This created an enormous, just an enormous, conflict of interest, in that this same sector of the economy that was reaping incredible profits was in control of the information that kept those profits rolling in, and that kept these lockdowns in place. I think you had already seen a few politicians, like Hawley and a few others, pardon me, who were wary of big tech but still had to appreciate the orthodoxy of conservatives as small government, and these are private businesses. They can do whatever they want. I think when we saw what big tech was able to do in terms of the lockdowns, that changed for a lot of people. It changed for me. I think—in fact, I know—from politicians who I speak to now, as a reporter, at least in private, and in some cases, in public, Republicans don’t care if it’s a private business anymore. This threat is too big, and it has to be dealt with. I think that’s a change in our politics that we’re going to see over the next several years, and probably going forward even beyond that.

Inez Stepman:

You talk about atomization and really, I mean, these were conversations that were happening both on the right and the left before the pandemic and before the lockdowns, about a sense of alienation, the fact that people did not have as thick ties to family, church, community, real world interaction, as they used to, perhaps. We have folks like Tim Carney writing his book about alienation, Alienated America. There was this conversation going on that was coupled with Gen Z being a generation that was even more online than, perhaps, my generation of Millennials, and definitely more online than Gen X, which is your generation. How has this, essentially, enforced online period of a year and a half accelerated, perhaps, some of these trends, whereby your digital self becomes, or seems, in some way, more real to a lot of people than the flesh and blood of ourselves walking around.

You call it a hugs and handshakes world. We can call it, derisively, the meat suit world. It seems like our relationship with the body and physicality was already being attenuated by social media and by technology, and now we’ve had a year and a half where that digital self was essentially the only self. Right? How is that going to impact the psychology of, especially Gen Z, but even the rest of us, going forward?

David Marcus:

I’d like to be hopeful, but I don’t feel hopeful about it. I think it’s going to … I do think it’s going to further this alienation, and it’s not only alienation from each other. In a lot of cases, it’s alienation from reality. I mean, it may seem strange to bring something like the transgender debate into something like this, but I think it actually has a place, because it’s not just transgenderism, it’s trans everything. If you can really be that avatar in the video game that is most of your reality, then why would any of these rules apply? Right? Yeah. I mean, there are very broad trends going on, in terms of the way in which the human mind interacts with computers, even people. It’s like the idea that a human mind could ultimately be downloaded into a computer.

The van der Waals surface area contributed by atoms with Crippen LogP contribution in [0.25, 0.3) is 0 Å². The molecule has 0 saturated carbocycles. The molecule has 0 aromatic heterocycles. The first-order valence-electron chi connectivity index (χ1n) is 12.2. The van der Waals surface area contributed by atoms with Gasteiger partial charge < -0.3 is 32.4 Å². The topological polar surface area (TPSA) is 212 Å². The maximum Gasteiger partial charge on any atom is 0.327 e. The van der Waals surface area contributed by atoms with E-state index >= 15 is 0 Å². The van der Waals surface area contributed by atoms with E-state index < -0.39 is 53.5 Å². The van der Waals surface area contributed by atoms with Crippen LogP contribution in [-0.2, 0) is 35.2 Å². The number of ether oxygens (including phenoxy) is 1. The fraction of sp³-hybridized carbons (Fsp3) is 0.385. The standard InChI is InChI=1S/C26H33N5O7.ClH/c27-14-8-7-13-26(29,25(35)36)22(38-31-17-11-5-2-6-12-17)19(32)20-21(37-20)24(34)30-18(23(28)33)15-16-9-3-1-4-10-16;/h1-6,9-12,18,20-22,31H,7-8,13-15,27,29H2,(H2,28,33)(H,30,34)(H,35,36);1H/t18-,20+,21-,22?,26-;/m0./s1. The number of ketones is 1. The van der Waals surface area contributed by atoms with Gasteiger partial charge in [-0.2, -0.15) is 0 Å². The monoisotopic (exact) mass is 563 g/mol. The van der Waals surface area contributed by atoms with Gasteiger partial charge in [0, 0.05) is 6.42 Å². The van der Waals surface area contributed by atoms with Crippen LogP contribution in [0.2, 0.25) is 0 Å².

I mean, enormous, huge questions that … The only thing I’ve ever really been able to compare it to is Hermann Hesse wrote a great book called The Glass Bead Game. He wrote it, I guess, in the ’50s, or it takes place in what would have been a futuristic Europe. There’s really only two forces left. There’s the players of this esoteric glass bead game, which you could, in a weird way, compare to the internet, even though he couldn’t have imagined the internet, but it’s just like every type of piece of information and knowledge interplaying together, and these really smart people are able to put them in boxes. The only other one is the Roman Catholic church. Right? That’s it. These are the two extremes that you end up with. I think we are moving in that direction, to an extent.

It’s interesting. There have been several people I’ve known … I wear my Catholicism on my sleeve a little bit. There have been several people I’ve known who, somewhat unexpectedly, told me that the Catholic church is something that they’ve been looking to join, or become a part of, or get back to, throughout all this, even just anecdotally going to mass. I just see a lot more people there, maybe because they weren’t allowed to, or whatever it was. To me, that’s the only hope, is a push for organized religion. My preference is the Catholic church. That kind of push is what can push back against the atomization of online life. Man, it’s an uphill battle.

Inez Stepman:

Well, we’re seeing the opposite trend. Right? The famous rise of the nones, N-O-N-E-S, among which I count myself, where there are more people who not only don’t consider themselves part of a faith tradition, in the abstract, metaphysical sense, but also don’t have that concrete reason to get together with people, with other people they may not know. Their neighbors that maybe then become friends, to actually have that kind of thick community that is provided by in-person religious organization. It doesn’t really seem like there’s going to be a replacement, even from the non-theological perspective, just from the human community perspective. It doesn’t seem like modern life has really provided human beings with another way to have some kind of immediate and physical commonality, common purpose, and shared life with the people around them.

David Marcus: